I live in a neighborhood in New York City that is participating in the Department of Sanitation’s curbside compost collection pilot program. The program collects many materials not taken by other composting programs. In addition to fruit and vegetable waste, they collect animal products and soiled paper products. I understand that animal products will break down, but my concern is about soiled paper.
We were told that they will take soiled napkins, paper towels (as long as they are not contaminated with chemicals such as cleaners), and any other food-contaminated paper products like pizza boxes, food containers, and paper bags. When I add soiled paper products — or small paper fragments as suggested in your article “Because You Asked: Is There a Minimum Size for Paper to Be Recycled?” — to the compost collection bin, is the resulting compost produced safe even though the paper may contains non-organic inks and dyes, solvents, and other chemicals like bleach, formaldehyde, and dioxin?
-Marc R., New York City, NY
If you were talking about composting at home, you'd be right to be concerned about chemical contaminants from paper. But because the New York City’s organics collection pilot program sends materials to industrial composters, the rules are a bit different. As you noted, the program accepts materials not typically accepted by other composting programs. “Since we process food scraps, food-soiled paper, and yard waste at industrial scale compost facilities, or through anaerobic digesters, we are able to accept meat, bones, dairy, and fats, which are not acceptable for backyard composting or at food waste drop-off sites,” says Mary Most, the public information and outreach specialist for the New York City Department of Sanitation (DSNY).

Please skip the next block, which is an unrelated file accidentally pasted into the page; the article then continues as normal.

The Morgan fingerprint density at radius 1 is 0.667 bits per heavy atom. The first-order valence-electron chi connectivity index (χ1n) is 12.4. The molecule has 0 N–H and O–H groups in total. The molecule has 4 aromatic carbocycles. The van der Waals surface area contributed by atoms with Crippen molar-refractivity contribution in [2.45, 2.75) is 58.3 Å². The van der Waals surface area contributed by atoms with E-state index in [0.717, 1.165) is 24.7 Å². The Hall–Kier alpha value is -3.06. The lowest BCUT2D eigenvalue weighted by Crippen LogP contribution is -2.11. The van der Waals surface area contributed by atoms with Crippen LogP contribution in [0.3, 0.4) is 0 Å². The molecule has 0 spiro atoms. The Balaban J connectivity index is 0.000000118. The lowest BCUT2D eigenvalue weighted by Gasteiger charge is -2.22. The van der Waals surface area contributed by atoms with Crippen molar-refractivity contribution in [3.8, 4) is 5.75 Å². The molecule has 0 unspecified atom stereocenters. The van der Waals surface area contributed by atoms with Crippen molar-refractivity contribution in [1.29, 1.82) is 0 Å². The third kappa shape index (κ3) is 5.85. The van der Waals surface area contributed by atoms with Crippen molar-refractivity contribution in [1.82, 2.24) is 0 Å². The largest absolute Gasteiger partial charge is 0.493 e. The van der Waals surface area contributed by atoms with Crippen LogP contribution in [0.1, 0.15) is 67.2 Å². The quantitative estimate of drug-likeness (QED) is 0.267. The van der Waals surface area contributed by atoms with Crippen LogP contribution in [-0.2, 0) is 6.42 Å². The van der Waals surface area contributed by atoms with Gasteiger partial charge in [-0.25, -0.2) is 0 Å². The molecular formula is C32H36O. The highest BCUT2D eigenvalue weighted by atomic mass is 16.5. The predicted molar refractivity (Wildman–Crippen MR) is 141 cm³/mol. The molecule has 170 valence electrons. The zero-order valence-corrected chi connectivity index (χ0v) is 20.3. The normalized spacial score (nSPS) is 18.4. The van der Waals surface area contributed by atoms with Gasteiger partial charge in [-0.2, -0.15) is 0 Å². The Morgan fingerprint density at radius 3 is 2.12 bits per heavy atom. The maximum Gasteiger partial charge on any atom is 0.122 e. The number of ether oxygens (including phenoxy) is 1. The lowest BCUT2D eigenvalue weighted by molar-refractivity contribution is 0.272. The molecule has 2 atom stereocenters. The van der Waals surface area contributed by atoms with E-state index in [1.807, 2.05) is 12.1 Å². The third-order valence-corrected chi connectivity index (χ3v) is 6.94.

These industrial compost facilities and anaerobic digesters are also excellent at breaking down the contaminants found in paper products, such as the dyes and chemicals you mentioned. It's worth noting that much of the paper collected by this program was previously in contact with your food (pizza boxes, coffee filters, and napkins, for example) and is already generally free from harmful chemicals. Either way, the facilities maintain the high heat, aeration, moisture, and chemical balance needed to break down and decontaminate the collected materials. Remember that all other recyclable paper should be recycled rather than composted.
If that doesn’t assuage your worries, Most notes that compost produced from the organics collection program is certified with the Seal of Testing Assurance by the U.S. Composting Council. That means the compost is regularly tested according to the U.S. Composting Council’s parameters, as well as applicable state and federal regulations “to assure public health/safety and environmental protection.”
With all that being said, composters acknowledge that the best way to minimize unwanted or risky materials is to control the feedstock (the raw materials accepted into the facility). You can do your part by strictly following your compost collector’s list of acceptable materials. Clean recyclable paper still belongs with the paper recycling, and recycling it rather than composting it minimizes the already remote possibility of the contamination that you are concerned about.